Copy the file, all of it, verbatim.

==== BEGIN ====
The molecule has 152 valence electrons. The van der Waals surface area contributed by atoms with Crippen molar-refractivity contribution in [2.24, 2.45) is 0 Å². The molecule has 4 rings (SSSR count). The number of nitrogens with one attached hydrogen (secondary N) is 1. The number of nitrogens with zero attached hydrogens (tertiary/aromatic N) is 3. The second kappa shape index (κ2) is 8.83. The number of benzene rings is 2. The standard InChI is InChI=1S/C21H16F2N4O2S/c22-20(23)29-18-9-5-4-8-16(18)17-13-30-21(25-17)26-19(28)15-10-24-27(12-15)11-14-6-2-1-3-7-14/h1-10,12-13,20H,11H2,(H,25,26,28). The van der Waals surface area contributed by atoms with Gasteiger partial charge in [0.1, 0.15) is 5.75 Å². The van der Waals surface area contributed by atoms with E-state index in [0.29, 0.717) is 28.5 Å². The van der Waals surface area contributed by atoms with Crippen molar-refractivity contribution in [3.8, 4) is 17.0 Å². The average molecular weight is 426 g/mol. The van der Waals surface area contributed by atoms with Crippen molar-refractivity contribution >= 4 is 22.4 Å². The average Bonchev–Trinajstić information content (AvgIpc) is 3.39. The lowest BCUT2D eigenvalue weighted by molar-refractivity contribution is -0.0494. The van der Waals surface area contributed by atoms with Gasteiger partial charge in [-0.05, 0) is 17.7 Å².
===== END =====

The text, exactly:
The molecule has 152 valence electrons. The van der Waals surface area contributed by atoms with Crippen molar-refractivity contribution in [2.24, 2.45) is 0 Å². The molecule has 4 rings (SSSR count). The number of nitrogens with one attached hydrogen (secondary N) is 1. The number of nitrogens with zero attached hydrogens (tertiary/aromatic N) is 3. The second kappa shape index (κ2) is 8.83. The number of benzene rings is 2. The standard InChI is InChI=1S/C21H16F2N4O2S/c22-20(23)29-18-9-5-4-8-16(18)17-13-30-21(25-17)26-19(28)15-10-24-27(12-15)11-14-6-2-1-3-7-14/h1-10,12-13,20H,11H2,(H,25,26,28). The van der Waals surface area contributed by atoms with Gasteiger partial charge in [0.1, 0.15) is 5.75 Å². The van der Waals surface area contributed by atoms with E-state index in [0.29, 0.717) is 28.5 Å². The van der Waals surface area contributed by atoms with Crippen molar-refractivity contribution in [3.8, 4) is 17.0 Å². The average molecular weight is 426 g/mol. The van der Waals surface area contributed by atoms with Crippen molar-refractivity contribution >= 4 is 22.4 Å². The average Bonchev–Trinajstić information content (AvgIpc) is 3.39. The lowest BCUT2D eigenvalue weighted by molar-refractivity contribution is -0.0494. The van der Waals surface area contributed by atoms with Gasteiger partial charge in [-0.05, 0) is 17.7 Å².